How do we take what is best about contemporary Canadian theatre creation and work toward honoring ancient practices grown from Indigenous Knowledge? What are the challenges when the settler goal-based achievement narrative meets the woven stories of Indigenous land-based dramaturgy? Does this become a question of bridging or blending? These are central questions to be investigated in a live-stream talking circle moderated by CBU’s Associate Vice President, Indigenous Affairs and Unama’ki College, Stephen Augustine. Participants include Indigenous scholars and theatre-practitioners Jill Carter and Floyd Favel Starr, dramaturge Paula Dankert, theatre practitioners Zach Running Coyote and Daniel MacIvor. Full bios for the participants can be found at the bottom of this page.
For anyone interested in talking with Daniel MacIvor about his work or theatre in general, Daniel will host a regular meeting on Wednesdays from 2:30pm to 4:00pm, beginning January 20. Meetings will be by appointment only. Please contact firstname.lastname@example.org to book a time.
Facilitated by Stephen Augustine
Participants: Jill Carter, Paula Danckert, Floyd Favel, Daniel MacIvor, Zach Running Coyote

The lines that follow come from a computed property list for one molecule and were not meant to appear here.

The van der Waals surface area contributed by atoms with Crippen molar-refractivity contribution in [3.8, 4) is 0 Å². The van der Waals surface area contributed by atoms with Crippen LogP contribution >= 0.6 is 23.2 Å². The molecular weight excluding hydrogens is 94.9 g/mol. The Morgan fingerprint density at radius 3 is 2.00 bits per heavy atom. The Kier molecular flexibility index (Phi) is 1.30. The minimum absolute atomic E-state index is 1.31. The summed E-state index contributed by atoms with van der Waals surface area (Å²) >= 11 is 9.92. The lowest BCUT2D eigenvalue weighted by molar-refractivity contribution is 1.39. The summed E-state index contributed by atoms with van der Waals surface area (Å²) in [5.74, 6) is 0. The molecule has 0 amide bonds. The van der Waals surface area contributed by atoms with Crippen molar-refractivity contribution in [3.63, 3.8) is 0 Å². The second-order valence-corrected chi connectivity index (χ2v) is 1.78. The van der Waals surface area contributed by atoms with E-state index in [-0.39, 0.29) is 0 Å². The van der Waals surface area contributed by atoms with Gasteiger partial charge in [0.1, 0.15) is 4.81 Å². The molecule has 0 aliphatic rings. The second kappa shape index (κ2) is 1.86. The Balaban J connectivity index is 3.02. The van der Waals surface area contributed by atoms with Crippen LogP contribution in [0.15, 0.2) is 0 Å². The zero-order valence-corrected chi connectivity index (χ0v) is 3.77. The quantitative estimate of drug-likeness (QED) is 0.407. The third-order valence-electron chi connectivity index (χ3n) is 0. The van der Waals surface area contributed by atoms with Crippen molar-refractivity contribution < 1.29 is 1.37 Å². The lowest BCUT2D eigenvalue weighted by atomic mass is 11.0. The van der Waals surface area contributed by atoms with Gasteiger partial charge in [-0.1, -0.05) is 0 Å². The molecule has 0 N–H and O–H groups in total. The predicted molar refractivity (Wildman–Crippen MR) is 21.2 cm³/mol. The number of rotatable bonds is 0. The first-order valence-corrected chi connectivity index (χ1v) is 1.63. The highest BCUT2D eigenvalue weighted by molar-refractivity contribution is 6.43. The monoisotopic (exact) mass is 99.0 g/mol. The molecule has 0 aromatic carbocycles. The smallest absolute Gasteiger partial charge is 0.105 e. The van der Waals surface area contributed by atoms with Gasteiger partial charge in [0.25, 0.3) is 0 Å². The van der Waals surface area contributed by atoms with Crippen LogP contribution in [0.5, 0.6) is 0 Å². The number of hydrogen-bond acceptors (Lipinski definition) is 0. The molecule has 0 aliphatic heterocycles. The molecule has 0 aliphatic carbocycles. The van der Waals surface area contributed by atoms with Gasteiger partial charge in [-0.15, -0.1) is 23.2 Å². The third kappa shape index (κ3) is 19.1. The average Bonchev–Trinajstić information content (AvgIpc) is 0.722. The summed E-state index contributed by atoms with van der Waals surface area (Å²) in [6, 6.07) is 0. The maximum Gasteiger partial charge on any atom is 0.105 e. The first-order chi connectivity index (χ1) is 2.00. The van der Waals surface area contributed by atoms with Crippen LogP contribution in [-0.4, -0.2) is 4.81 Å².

Stephen Augustine is a Hereditary Chief on the Mi’kmaq Grand Council and the Associate Vice-President Indigenous Affairs and Unama’ki College at Cape Breton University. Previously (1996-2013) he was the Curator of Ethnology for Eastern Maritimes, Ethnology Services Division of the Canadian Museum of Civilization, in Gatineau/Ottawa. He holds a Masters degree in Canadian Studies from Carleton University focussing on traditional knowledge curriculum development in the context of the education system and a Bachelor of Arts in Anthropology and Political Science from St. Thomas University.
Over the years, Mr. Augustine has shared his expertise in research and traditional knowledge with many organizations, including government departments, the Assembly of First Nations, and various Aboriginal communities across Canada. He is part of an advisory panel on biodiversity issues and has worked extensively with the United Nations programs on development and the environment. He taught sessional courses in Canadian Studies at Carleton University for ten years (course: Aboriginal Peoples and the Knowledge Economy) and recently has taught in Mi’kmaq Studies (courses: Mi’kmaq Traditional Knowledge, Mi’kmaq Oral History, Mi’kmaq Knowledge Economy, and Learning from the Knowledge Keepers of Mi’kma’ki). He has been invited to speak at both national and international conferences. He has published papers, been recorded for radio and various video programs on traditional knowledge, Maritime history and treaties, and storytelling. He has organized cross-cultural workshops and made presentations to a wide variety of institutions (U.N., federal and provincial departments, universities, museums, UNESCO and The Vatican). His book on the CMC collections (Mi’kmaq & Maliseet Cultural Ancestral Material, Mercury Series, CMC, 2005) has proven a valuable resource for academic researchers and educators alike.